My assignment for the week is to question my preconceived notions of myself. God knows I’ve got tons of preconceived notions about everyone else, but that’s for another time. Right now, I’m keeping it at ground zero: my head, and what it’s holding onto regarding me. What do I cling to as examples of my story – good or bad, and how do I spin it?
Step Six: were entirely ready to have God remove all these defects of character.
What am I afraid of? Here’s a quick-hits list: failure and being laughed at. I avoid the first by never finishing anything, and what I do finish is never to my satisfaction. The second is harder, depending on that day’s level of paranoia and depression. All too often, this is my starting point for the morning: The world’s against me, and I’m not up to the challenge. The race is already over, and everyone chose somebody else. No chairs left. Hot potato. Goose.
So, how do I question these preconceived notions? What needs to happen as an action step that I keep not doing? Wallowing through life turns out to be a dry drunk at its best; a reality-bending isolationist’s nightmare at its worst. It’s choosing the rut and the pain I know; riding on the electric highway of lies that rockets around my brain at sub-sonic speed. Before I know it, I’m in another world, foreign and new, my defenses high. I become a reactionary tourist in my own life; hyper-vigilant and convinced everyone’s already picked my pockets.
I know what I need to do to get out of the rut. However, it’s in the not doing it that I can find my greatest shame and self-hatred, don’t you see? It’s a lose-lose. A loop of pointlessness, which rolls up into tight ball of anger, which is then misplaced on those I care about most.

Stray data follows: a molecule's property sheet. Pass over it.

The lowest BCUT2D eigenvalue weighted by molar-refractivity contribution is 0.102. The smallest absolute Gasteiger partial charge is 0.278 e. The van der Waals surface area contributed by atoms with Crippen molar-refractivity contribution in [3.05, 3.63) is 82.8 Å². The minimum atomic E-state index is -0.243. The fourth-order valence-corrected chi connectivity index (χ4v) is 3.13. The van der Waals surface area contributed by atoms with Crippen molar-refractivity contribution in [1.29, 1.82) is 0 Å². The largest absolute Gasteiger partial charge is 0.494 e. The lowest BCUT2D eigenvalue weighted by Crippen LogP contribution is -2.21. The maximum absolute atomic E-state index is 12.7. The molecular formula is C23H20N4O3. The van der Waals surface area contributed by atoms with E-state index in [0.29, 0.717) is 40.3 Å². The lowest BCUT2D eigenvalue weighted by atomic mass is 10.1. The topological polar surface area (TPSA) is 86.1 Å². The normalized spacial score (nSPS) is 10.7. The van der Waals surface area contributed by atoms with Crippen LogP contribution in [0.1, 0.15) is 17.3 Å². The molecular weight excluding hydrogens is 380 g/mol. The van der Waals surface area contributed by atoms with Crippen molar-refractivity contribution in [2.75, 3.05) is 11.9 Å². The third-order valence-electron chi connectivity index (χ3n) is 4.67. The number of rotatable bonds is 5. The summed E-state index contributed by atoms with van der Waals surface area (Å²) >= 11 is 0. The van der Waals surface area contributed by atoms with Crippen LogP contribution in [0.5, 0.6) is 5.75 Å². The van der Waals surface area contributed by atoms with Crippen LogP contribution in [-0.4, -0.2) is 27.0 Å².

This morning, I wrote down what I consider to be a “Wish List”. Checking off these boxes will quantify good habits that need to be forced at first. Perhaps a positive sense of accomplishment will start adjusting my true life vision:
- 10 minutes of meditation – I listen to an app.
- 5 minutes of A.A. reading – Today’s Date in the Twenty-Fours Hours a Day book, plus one page from the big book.
- 5 minutes of stretching – loosen up and breathe in good vibes.
There – 20 minutes in the morning: the humble, daily beginning of a better me.
It’s 8:45 a.m. right now. How long until I actually do what I’ve just written down? Turns out I finished up at 9:22 a.m. Flushing my mind and body with concentrated breathing cools my blood every time. After that, some gentle back stretches, followed by a well-timed Twenty-Four Hours a Day Prayer: I pray that I may not seek happiness but seek to do right. I pray that I may not seek pleasure so much as the things that bring true happiness.
It’s a victory, to be sure, considering my track record for keeping a schedule. There’s still the struggling part of me that believes that happiness comes naturally for normal people, and that I shouldn’t have to stop and re-calibrate my thinking.
Stop what, exactly? Clinging to negative thoughts and emotions, that’s what.
Time to start building new habits; not just sitting stopped on old ones.